Not just larger and more complex, but more restrictive: The constraints of that capture-return (all so that Orion astronauts have a pretend destination) severely limit the quality of science that can be done. You are limited to asteroids small enough and close enough to be flown intact to lunar orbit, vastly restricting the population compared to a mission that only has to return the mass of robotically gathered samples, not the whole frickin’ asteroid.

    [There’s a variant of ARM which proposes “plucking a boulder off the surface of a larger asteroid” and returning that to lunar orbit, in order to expand the candidate pool. But how many other sites on that asteroid the probe will sample? Zip. A purely robotic mission of the same size would be able to bring back hundreds of samples from all over the asteroid.]

    And lastly, it effectively prevents any alternative asteroid mission of any kind until SLS/Orion is flying, with a risk that ARM will end up being cancelled anyway. NASA management will not allow a cheaper robot mission before ARM flies. That means that any delay in SLS/Orion (which is inevitable), will also delay any non-ARM asteroid mission. This happened with the Shuttle, when science missions perfectly capable of being launched on EELV or foreign launchers were forced to wait (at great expense) for a suitable Shuttle flight.

  • Paul451

    I’d much rather we cancel SLS/Orion and open things up to competition a la the commercial cargo and commercial crew programs,

    Indeed, heavy-lift and BEO follow-ons from COTS would be fun.

    And a guaranteed bounty for asteroid sample returns. Lower for surface samples, higher for core samples (deeper the core, higher the bounty.) Higher for rarer types of asteroids. Higher still for comets and lunar pole shadow-craters.

  • windbourne

    With smith backing this, it makes it very suspect. The fact is, that he is one of those that are pushing SLS and working to gut commercial space.
    However, with that said, I have to say that I agree with the NAC.
    While I believe in this project and think that it is exactly the kinds of projects that NASA should be doing, we need to know real costs on this.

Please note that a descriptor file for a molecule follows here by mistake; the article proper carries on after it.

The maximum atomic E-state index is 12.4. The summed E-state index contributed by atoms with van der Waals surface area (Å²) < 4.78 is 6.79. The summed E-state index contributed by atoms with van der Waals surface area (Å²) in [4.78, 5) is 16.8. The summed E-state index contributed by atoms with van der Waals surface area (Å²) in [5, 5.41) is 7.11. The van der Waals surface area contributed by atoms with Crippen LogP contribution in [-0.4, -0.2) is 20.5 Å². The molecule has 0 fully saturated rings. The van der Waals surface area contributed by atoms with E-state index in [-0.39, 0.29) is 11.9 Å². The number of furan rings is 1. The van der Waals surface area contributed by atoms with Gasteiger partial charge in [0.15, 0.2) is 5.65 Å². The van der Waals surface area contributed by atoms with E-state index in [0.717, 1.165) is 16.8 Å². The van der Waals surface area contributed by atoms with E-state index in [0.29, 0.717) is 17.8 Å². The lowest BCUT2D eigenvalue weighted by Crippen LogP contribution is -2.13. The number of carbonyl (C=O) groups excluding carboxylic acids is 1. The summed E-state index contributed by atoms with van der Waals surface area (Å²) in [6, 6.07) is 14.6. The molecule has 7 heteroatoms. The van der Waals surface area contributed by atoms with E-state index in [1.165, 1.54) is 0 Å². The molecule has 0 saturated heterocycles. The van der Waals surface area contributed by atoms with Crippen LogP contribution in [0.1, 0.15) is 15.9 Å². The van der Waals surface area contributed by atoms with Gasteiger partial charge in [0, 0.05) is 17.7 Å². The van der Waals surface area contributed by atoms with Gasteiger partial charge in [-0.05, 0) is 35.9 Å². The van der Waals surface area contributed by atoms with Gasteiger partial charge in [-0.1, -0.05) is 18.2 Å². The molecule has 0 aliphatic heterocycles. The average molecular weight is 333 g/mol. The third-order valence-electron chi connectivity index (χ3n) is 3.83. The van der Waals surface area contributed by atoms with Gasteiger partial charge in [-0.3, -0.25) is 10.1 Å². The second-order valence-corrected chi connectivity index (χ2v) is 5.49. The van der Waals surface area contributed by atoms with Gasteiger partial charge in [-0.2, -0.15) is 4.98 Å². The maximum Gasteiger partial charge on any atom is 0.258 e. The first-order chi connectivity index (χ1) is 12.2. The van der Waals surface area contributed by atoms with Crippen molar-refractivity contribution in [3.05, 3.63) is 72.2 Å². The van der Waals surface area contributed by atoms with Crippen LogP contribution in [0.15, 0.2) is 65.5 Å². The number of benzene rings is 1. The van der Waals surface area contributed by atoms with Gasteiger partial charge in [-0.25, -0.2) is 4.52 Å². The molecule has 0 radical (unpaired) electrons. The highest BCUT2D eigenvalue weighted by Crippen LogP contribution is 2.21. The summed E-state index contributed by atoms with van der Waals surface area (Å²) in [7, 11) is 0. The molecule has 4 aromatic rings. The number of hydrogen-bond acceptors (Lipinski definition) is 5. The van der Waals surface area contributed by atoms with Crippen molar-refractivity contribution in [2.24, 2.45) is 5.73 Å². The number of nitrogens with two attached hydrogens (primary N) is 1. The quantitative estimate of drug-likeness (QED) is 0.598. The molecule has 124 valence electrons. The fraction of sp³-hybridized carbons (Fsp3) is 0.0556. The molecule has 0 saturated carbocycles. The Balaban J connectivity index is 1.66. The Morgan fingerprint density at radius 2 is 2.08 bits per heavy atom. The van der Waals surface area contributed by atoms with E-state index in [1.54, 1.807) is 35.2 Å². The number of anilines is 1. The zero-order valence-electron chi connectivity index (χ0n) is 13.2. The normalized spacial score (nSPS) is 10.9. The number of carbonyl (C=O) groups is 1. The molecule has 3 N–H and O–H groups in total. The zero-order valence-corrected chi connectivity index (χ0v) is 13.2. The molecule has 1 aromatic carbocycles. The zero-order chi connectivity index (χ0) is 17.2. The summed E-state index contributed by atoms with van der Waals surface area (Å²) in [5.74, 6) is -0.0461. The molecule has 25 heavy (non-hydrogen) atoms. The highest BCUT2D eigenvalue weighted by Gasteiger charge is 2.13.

• windbourne

    I like the idea.
    Those are ones that are ideal for private space.

  • windbourne

    Hmmm.
    I do not share you pessimism on this. The fact is, that if done with private space, it can be done cheap.
    And the engineering/science required to rope up an asteroid is non-trivial. The amount of new engineering would enable a whole new slew of tugs and ideas for doing this. Ideally, it would lead to NERVA being done.

    And as to the science, well, that asteroid could be studied for decades and still yield loads of new information.

  • mfck

    Just imagine the piles of crashed probes on the Lunar poles ))))

  • billsimpson

    With Musk getting off the ground with his reusable rockets, he will make enough money to put the NASA manned space exploration out of business within 15 years. Congress will reason that with all he is doing up there, why spend a lot of taxpayer money on it. They will ask why use taxpayer money to do what this private company does far cheaper. NASA will become a scientific space research agency, doing things like trying to land a rover on Titan or on Jupiter’s moons. Sample return might become a big part of their business. Unfortunately, that is the way I see it. I hope I’m wrong, but politicians aren’t known for their great vision.